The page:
The World Cup

The World Cup

The World Cup has officially started, but it’s been a difficult week for sponsors.

Qatar announced last week it was banning sales of alcohol in stadiums (with the exception for VIP areas), which poses an interesting issue for sponsor Budweiser (and indeed for FIFA; the Budweiser sponsorship is reportedly worth £63m). 

The choice of Qatar as host nation for the World Cup has been problematic at best, with its appalling human rights record and its repressive LGBTQ+ laws.

As Human Rights Watch states, FIFA’s choice of Qatar goes against its own guiding principles, one of which is to “avoid infringing on the human rights of others and address adverse human rights impacts”. 

The choice of location puts brands sponsoring the World Cup in an impossible position. Do they abandon their support of the game and its players (and their sponsorship contracts) because of a decision made by FIFA, or do they appear to support the selection of Qatar and its repressive laws? What would they do if any of those players, their fans or the sponsors’ own team members are LGBTQ+ and want to attend? Do they stand by them if Qatar’s anti-LGBTQ+ laws see them in trouble during the World Cup, or do they advise them to hide who they are in order to comply with Qatar’s laws?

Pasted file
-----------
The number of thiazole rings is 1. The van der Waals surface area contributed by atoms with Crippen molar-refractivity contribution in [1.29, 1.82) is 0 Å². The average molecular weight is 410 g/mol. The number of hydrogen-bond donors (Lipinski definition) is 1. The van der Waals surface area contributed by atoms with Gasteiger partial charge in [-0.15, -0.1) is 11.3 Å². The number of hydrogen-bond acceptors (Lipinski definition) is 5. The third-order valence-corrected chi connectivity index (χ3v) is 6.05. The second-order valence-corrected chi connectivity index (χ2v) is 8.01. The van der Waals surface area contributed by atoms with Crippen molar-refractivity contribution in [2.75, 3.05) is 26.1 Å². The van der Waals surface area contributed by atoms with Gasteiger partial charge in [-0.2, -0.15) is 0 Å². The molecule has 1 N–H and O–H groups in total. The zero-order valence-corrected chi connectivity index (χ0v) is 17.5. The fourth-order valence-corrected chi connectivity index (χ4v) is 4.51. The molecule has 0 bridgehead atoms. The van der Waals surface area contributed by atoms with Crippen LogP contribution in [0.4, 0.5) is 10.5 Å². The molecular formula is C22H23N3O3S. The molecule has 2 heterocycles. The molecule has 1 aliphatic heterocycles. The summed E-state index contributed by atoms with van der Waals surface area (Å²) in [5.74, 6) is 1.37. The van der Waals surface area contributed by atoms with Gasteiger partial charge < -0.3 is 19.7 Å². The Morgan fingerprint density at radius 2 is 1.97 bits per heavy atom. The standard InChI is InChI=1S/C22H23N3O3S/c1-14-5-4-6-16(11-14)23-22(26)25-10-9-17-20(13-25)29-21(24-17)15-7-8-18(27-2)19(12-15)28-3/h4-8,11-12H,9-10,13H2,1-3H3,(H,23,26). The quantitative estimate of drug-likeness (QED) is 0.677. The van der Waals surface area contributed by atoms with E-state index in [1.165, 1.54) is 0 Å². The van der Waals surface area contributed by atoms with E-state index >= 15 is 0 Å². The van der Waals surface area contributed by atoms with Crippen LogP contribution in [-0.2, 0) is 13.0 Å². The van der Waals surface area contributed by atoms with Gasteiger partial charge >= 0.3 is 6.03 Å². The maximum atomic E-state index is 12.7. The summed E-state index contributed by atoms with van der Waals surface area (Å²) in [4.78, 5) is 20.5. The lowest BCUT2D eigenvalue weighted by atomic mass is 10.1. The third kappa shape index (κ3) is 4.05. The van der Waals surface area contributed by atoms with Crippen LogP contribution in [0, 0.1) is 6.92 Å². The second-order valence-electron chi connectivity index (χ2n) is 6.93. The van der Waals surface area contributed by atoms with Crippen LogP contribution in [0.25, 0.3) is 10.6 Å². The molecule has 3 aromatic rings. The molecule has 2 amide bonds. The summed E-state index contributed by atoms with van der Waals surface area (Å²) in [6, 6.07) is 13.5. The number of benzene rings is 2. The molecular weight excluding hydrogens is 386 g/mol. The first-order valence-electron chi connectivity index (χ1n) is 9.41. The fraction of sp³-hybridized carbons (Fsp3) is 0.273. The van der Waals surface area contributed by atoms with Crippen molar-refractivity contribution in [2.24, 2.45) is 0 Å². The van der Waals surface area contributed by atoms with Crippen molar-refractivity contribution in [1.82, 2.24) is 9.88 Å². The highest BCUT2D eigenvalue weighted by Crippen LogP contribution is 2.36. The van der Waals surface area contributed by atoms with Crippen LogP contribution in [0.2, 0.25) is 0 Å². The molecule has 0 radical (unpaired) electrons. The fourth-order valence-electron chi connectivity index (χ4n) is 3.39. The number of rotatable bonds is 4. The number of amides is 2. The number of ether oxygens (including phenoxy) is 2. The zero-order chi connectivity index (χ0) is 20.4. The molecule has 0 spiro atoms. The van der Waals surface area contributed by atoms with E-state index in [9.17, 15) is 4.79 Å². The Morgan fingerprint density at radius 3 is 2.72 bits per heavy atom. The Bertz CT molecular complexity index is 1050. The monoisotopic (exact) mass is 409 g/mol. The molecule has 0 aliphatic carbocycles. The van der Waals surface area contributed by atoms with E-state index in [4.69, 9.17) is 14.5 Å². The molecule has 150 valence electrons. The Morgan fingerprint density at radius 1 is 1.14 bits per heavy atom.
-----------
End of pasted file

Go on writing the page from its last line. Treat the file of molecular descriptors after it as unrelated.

I like the position taken by Denmark – one of the more vocal nations on Qatar during the World Cup. The team is taking part in the World Cup, and supports both the sport and its players. But they haven’t done so quietly. The Denmark manager has called for reform to the process of choosing host nations; and its team has been training in black, the colour of mourning. (It tried to wear shirts saying ‘human rights for all, but FIFA deemed this too political. We live in an interesting world when human rights are considered political.)

My optimistic side hopes there is an opportunity for sponsors, teams and individual players to bring attention to Qatar’s regime and human rights record, and that increased attention could bring about change from within. 

None of that excuses FIFA’s choice, in my view. It puts players and sponsors in a horrible position that they should never have been in. It is FIFA who should be held accountable for the choice of Qatar. And undoubtedly it needs to reform. If it doesn’t, the sport risks losing sponsors and supporters for good.

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